Waste of Saving Time
March 13, 2014
So, are you thoroughly enjoying that extra hour of daylight in the afternoons? Or are you too tired to, since you’re actually getting up an hour earlier? The first week of “Springing forward” is a livid living hell for most of us (those who look forward to it can go there). Suddenly you’re getting up to go and realize you’d have just been getting out of bed when you get to where you're going. Starting the day tired and disoriented and completely exhausted by the afternoon.
There is a completely scientifically proven reason why you feel this way. It’s because your body’s internal clock doesn’t observe daylight savings time and because it is stupid (DST not your body...unless you have a stupid body). It’ll take weeks to adjust to the time change and new schedule. So why do we do it? Where did this asinine idea come from? More importantly, what moron thought it was a good idea that the shift should be made at two o’clock in the morning?
The majority of people believe it was set into place for the farming community. To allot them extra hours of daylight in the afternoons. This couldn’t be further from the truth. Farmers must rise with the sun and tend to livestock regardless of what any mechanical timepiece says. A more plausible reason for daylight savings time is to aid in energy conservation. That would be nice, to see human beings being concerned about conserving our resources, were it remotely true. A laughable and oft joked-about cause is that it was created so politicians could get in an extra round of golf in the evenings. Though this seems like nothing more than a humorous anecdote that takes a hit at government officials, it is half right. The truth is Daylight Savings Time was officially suggested so a man would have more time in the summer evenings to look at bugs.
Who was this bug-eyed fool? Most people lay the blame on Benjamin Franklin for suggesting the lengthening of the days. However, Ben’s idea didn’t so much involve changing the clocks but rather church bells being rung and cannons fired at dawn. Another man that is falsely credited with DST’s invention was the prominent English builder and outdoorsman William Willett. Willett, an avid golfer (toldja it was half right) independently conceived DST in 1905 because he disliked cutting short his round at dusk. His solution was to advance the clock during the summer months, a proposal he published two years later and he pursued it till his death in 1915.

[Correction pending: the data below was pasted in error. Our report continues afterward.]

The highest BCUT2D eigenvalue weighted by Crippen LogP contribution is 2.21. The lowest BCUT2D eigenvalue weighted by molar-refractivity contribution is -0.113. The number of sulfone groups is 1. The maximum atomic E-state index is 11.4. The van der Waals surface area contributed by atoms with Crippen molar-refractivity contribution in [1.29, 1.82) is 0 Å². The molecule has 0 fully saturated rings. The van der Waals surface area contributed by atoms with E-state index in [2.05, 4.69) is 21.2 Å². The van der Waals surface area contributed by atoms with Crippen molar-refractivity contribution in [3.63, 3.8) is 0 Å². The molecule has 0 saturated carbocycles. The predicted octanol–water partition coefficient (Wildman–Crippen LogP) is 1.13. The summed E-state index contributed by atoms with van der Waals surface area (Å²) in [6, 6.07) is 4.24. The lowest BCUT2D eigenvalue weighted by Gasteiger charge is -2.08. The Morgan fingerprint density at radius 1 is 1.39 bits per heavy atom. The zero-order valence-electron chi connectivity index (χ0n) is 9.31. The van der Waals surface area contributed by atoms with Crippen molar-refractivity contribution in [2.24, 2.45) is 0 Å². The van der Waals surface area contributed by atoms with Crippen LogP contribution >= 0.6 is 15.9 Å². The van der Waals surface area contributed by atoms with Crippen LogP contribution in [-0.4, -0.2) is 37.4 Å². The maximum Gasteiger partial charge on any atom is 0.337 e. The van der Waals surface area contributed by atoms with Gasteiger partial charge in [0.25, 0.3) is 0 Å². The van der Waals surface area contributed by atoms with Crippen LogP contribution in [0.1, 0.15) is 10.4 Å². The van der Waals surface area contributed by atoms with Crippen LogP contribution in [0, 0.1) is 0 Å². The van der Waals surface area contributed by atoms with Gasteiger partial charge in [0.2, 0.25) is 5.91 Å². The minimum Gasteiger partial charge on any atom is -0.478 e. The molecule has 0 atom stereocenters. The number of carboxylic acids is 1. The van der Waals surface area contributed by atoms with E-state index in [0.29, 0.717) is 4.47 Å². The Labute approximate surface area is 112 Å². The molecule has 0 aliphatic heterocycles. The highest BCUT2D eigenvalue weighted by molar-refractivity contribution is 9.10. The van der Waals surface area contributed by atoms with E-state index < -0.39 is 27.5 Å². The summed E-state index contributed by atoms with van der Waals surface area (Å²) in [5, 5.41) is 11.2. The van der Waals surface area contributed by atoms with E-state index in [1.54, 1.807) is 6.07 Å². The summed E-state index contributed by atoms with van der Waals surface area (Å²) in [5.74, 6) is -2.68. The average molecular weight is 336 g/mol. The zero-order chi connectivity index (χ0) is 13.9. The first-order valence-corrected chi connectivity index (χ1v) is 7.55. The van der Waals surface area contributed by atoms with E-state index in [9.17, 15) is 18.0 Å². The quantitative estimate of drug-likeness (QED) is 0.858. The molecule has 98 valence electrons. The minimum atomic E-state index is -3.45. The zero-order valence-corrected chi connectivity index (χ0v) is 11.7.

The modern version of DST was actually first proposed by the New Zealand entomologist (that’s the scientific term for “likes to look at bugs”) George Vernon Hudson. His shift work job gave him leisure time to collect insects, and so he enjoyed after-hours daylight. In 1895 he presented a paper to the Wellington Philosophical Society proposing a two hour daylight-saving shift and followed this up in an 1898 paper.
Ironically enough the idea of “saving time” would not become official until all three of these men’s time had run out. On April 30th 1916, Germany and its World War I allies were the first to use DST as a way to conserve coal during wartime (this is where the “energy conservation” idea came from). Britain, most of its allies, and many European neutrals soon followed suit. Russia and a few other countries waited until the next year and the United States adopted it in 1918. There, now you know the history behind it and it’s still stupid. Even stupider when you think of how the whole thing was conceived by a former president who liked loud noises, a golfer and a guy wanting a few more hours in the afternoon to catch bugs.
Considering its outdated origins one must question, is daylight savings still truly viable? Or is it an antique practice that should be abandoned? The truth is, to abolish DST would be a grave travesty. It is the one calendar event that effects everyone. It brings the world together in unison to b**** at one about the same thing. The way things are going we should take any type of unity we can get nowadays.
Editor’s note: This is a Chainsaw Classic Column.
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